Watchdog's banking tech reform 'not enough'

By Brian Milligan
Personal Finance reporter

image copyrightThinkstock
image captionCustomers should be able to use better smartphone technology to do their banking, the CMA said

A shake-up in UK retail banking has been criticised by consumer groups and economists as not going far enough.

The Competition and Markets Authority (CMA) concluded that new phone-based apps could show customers which banks may offer the best account.

Banks will also have to set maximum monthly fees for unarranged overdrafts.

But consumer group Which? said: "It is questionable whether these measures will be enough."

The CMA decided against a cross-industry cap, leaving individual banks to set their own charges.

Alasdair Smith, chair of the CMA's retail banking investigation, told the Today programme: "Heavy-handed regulation would run the risk of reducing the availability of unarranged overdrafts."

Alex Neill, director of policy and campaigns at Which?, said: "It is disappointing that the monthly charge cap is not actually a cap and banks will be allowed to continue to charge exorbitant fees for so-called unauthorised overdrafts, rather than protect those customers that have been identified as among the most vulnerable."

The CMA said there would be other measures to encourage people to switch accounts.

Mr Smith said: "The reforms we have announced today will shake up retail banking for years to come, and ensure that both personal customers and small businesses get a better deal from their banks.

"Our reforms will increase innovation and competition in a sector whose performance is crucial for the UK economy."

New apps

Under what the CMA calls its "Open Banking programme", banks will be required to share their customer data with third-party app providers.

Individual customers will have to give their consent before this happens.

It will enable customers to see information about prices, standards and the location of High Street branches.

Above all it will allow consumers to see which bank is cheapest, given their particular pattern of borrowing.

Mr Smith said: "Our central reform is the Open Banking programme to harness the technological changes which we have seen transform other markets.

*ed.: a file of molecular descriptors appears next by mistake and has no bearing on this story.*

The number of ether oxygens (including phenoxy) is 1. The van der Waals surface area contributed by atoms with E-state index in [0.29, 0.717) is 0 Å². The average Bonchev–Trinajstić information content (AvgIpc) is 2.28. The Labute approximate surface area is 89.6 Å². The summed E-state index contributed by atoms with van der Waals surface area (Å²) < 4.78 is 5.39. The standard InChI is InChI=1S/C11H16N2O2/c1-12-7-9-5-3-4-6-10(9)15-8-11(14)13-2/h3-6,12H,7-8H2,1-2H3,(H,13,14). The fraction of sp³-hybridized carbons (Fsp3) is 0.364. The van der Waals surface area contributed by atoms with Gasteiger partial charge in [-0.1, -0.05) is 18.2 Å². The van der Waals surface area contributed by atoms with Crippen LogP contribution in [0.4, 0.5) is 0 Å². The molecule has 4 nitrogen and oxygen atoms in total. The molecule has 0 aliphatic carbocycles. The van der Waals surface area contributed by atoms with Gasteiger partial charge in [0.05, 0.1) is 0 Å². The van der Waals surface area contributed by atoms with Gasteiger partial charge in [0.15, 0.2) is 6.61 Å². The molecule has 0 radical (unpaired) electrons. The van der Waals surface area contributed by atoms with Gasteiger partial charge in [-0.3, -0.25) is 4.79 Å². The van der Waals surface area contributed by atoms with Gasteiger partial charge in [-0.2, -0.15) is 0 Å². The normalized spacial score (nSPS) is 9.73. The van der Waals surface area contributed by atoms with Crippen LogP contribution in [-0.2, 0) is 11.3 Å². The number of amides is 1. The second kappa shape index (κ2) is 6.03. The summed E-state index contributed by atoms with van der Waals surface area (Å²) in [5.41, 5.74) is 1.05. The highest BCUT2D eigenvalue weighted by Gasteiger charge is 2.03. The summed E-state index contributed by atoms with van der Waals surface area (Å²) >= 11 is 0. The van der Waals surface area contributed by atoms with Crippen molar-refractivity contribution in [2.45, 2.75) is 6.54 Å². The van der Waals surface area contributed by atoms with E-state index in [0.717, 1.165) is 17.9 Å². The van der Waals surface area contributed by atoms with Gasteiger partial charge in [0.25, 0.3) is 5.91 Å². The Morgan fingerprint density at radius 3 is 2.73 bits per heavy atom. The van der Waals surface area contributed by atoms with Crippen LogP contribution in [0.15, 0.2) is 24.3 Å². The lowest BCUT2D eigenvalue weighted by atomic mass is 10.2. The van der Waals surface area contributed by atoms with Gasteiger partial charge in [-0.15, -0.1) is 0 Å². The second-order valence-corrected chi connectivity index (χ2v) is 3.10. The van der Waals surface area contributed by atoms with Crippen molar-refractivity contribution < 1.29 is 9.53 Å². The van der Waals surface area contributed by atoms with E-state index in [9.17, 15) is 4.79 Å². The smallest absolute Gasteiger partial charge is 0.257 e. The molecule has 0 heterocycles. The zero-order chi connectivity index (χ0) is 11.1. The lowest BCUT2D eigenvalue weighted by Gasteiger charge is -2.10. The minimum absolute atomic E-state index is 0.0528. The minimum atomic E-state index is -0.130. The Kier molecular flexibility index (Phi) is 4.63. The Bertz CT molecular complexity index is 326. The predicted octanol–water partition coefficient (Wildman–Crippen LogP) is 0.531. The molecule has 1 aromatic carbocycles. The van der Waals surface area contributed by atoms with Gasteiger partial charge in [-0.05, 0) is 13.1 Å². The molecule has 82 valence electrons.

"We want customers to be able to access new and innovative apps which will tailor services, information and advice to their individual needs."

However, Andrew Tyrie MP, chairman of the Treasury Select Committee, said: "The CMA is relying on the rolling out of new technology to do the heavy lifting on competition. But many customers will not have the tools or skills to do this. Customers are also - understandably - wary of the data-sharing required for this to be effective."

Diane Coyle , Professor of Economics at the University of Manchester, questioned whether the new measures would increase the rate of switching.

"There's a lot of reliance being placed on more information, but consumers will need to give all of their transaction information to third-part providers, and there's the trust question ... do you really want another party to be able to see all the transactions that you make in your bank account and be able to tell other potential competitors about that?" she told the BBC.

image copyrightPA

Meanwhile the banking industry welcomed the emphasis on new technology.

Anthony Browne, chief executive of the British Bankers Association, said: "Customers and businesses have already found digital banking hugely convenient and have taken advantage of mobile technology that is allowing us to bank round the clock. We are pleased the CMA has reflected that in its recommendations."

However, the British Chambers of Commerce (BCC) warned about the dangers of sharing data.

Suren Thiru, head of economics and business finance at the BCC, said the CMA should "tread carefully in the sharing of data by finance providers via the Open Banking programme, to ensure that businesses retain control over who has access to their data - otherwise any trust between lenders and businesses could be destroyed".


All the banks will be required to introduce a Maximum Monthly Charge (MMC) - set by themselves - to limit the costs of an unarranged overdraft.

At the moment most banks cap overdraft fees, but then add on interest payments.

The MMC will include debit interest - typically charged at up to 20% a year - and unpaid item fees.

The CMA said this would make different bank accounts easier to compare, and cut through the complexities of overdraft charges.

media captionChair of the CMA Alasdair Smith outlines plans to create "open banking"


The CMA also ordered new measures to encourage more people to switch their accounts to other providers.

It said only 3% of personal customers move their accounts each year. Recent figures show the number of people switching actually going down.

As a result there will be:

  • a new regulator to oversee the Current Account Switching Service (CASS).
  • a longer period during which transactions will be redirected from the old account to the new - currently set at three years.
  • a "long-term" promotional campaign to encourage more switching.

Banks will also be required to send customers text alerts, whenever they go overdrawn - something which most banks already do.

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